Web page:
Women's suffrage centenary celebrations underway

Simon Stephens, 08.02.2018
Museums running activities across the UK
Museums and galleries across the UK have kicked off a year of activities related to the Representation of the People Act 1918, which came into effect 100 years ago this week and paved the way for all women getting the vote.

The act passed on 6 February 1918, extending the vote to 12.9 million men and, for the first time, 8.4 million women over the age of 30. Ten years later, the Equal Franchise Act granted equal voting rights to women and men.

To mark the centenary, Royal Holloway, University of London, and the UK Parliament have developed Vote 100 UK, a range of resources exploring the history of women's rights and suffrage. Other partners in Vote 100 UK include the Museums Association, the National Archives, the National Trust and the People's History Museum in Manchester.

The Government Equalities Office has also created an online hub with resources relating to the centenary, including a list of events.

A wide range of events are being planned to commemorate the centenary of women's suffrage, ranging from festivals and plays to academic conferences and exhibitions.

The People's History Museum is marking the centenary with a programme of activities to encourage people to discuss, discover and reflect on what representation means to them 100 years on. This includes Wonder Women 2018, a radical feminist festival that features exhibitions, tours, debates, performances and one-off screenings happening across Manchester throughout March.

Glasgow Women's Library is staging a show by Fiona Jack that presents a collection of new works responding to the work and life of her great grand aunt, the prominent Scottish activist and suffragette Helen Crawfurd. The artist has made a series of books, banners, sculptures and ceramics that respond to her legacy.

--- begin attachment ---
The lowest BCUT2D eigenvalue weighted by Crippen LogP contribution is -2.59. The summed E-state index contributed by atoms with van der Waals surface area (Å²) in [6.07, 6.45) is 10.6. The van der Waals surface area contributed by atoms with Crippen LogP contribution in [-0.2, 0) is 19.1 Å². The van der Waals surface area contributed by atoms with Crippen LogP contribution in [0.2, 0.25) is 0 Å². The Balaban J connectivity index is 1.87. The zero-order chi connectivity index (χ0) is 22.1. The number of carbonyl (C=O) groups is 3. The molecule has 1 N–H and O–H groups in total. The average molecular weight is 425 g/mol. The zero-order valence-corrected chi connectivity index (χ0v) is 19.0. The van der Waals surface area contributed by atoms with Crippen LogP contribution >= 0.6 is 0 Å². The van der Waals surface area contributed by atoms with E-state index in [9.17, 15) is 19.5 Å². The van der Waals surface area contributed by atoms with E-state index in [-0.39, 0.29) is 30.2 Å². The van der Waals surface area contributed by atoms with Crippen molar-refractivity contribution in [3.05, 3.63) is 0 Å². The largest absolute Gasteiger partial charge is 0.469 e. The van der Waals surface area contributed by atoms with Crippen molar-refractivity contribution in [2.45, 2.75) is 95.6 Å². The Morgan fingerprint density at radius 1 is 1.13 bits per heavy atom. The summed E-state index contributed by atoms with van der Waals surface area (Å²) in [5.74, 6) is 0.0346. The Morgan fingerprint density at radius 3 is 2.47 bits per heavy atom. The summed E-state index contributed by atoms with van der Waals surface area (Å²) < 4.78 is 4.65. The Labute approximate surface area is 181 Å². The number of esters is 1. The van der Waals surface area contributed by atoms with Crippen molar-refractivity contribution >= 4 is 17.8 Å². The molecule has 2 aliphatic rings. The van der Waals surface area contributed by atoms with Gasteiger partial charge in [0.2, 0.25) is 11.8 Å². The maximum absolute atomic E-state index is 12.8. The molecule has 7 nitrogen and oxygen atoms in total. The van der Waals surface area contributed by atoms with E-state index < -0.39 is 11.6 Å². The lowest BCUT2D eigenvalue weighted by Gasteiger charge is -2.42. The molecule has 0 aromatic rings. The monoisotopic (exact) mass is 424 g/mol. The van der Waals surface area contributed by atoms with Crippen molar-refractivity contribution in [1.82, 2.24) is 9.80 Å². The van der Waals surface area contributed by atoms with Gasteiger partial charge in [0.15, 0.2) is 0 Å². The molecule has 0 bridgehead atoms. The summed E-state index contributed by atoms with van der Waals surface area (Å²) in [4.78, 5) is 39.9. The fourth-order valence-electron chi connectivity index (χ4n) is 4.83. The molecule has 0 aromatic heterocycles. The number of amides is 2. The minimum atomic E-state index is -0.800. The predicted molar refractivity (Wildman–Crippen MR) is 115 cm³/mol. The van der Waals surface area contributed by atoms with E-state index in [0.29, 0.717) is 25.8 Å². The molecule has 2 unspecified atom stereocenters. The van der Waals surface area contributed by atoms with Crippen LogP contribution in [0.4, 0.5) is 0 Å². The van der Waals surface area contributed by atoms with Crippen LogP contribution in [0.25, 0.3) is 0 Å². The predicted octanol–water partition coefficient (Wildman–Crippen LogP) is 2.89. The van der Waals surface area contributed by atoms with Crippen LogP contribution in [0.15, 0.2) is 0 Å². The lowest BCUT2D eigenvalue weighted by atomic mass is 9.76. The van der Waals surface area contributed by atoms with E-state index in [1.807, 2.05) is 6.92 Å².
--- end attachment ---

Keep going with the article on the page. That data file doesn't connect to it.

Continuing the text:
The Women's Suffrage Movement in Wales is being held at the Senedd, Cardiff, from 5-16 March. The exhibition will explore the diversity in the approaches of the various women's suffrage movements active at the start of the 20th century in Wales and will also look at gender representation in the Welsh Assembly from its inception in 1999.

Abbey House Museum in Leeds is holding A Woman's Place?, which looks at the struggles and progress of women in achieving equality and recognition. The exhibition is running throughout the year alongside a programme of talks, study days and schools workshops.

During the summer, the Voice & Vote: Women's Place in Parliament exhibition will be staged in Westminster Hall. It will cover the campaign for votes for women and the representation of women in the House of Commons and the House of Lords.

And the Houses of Parliament in London is encouraging individuals and organisations to hold events or activities to mark the Representation of the People Act 1928 under the banner EqualiTeas. The aim is to bring people together to discuss equality.

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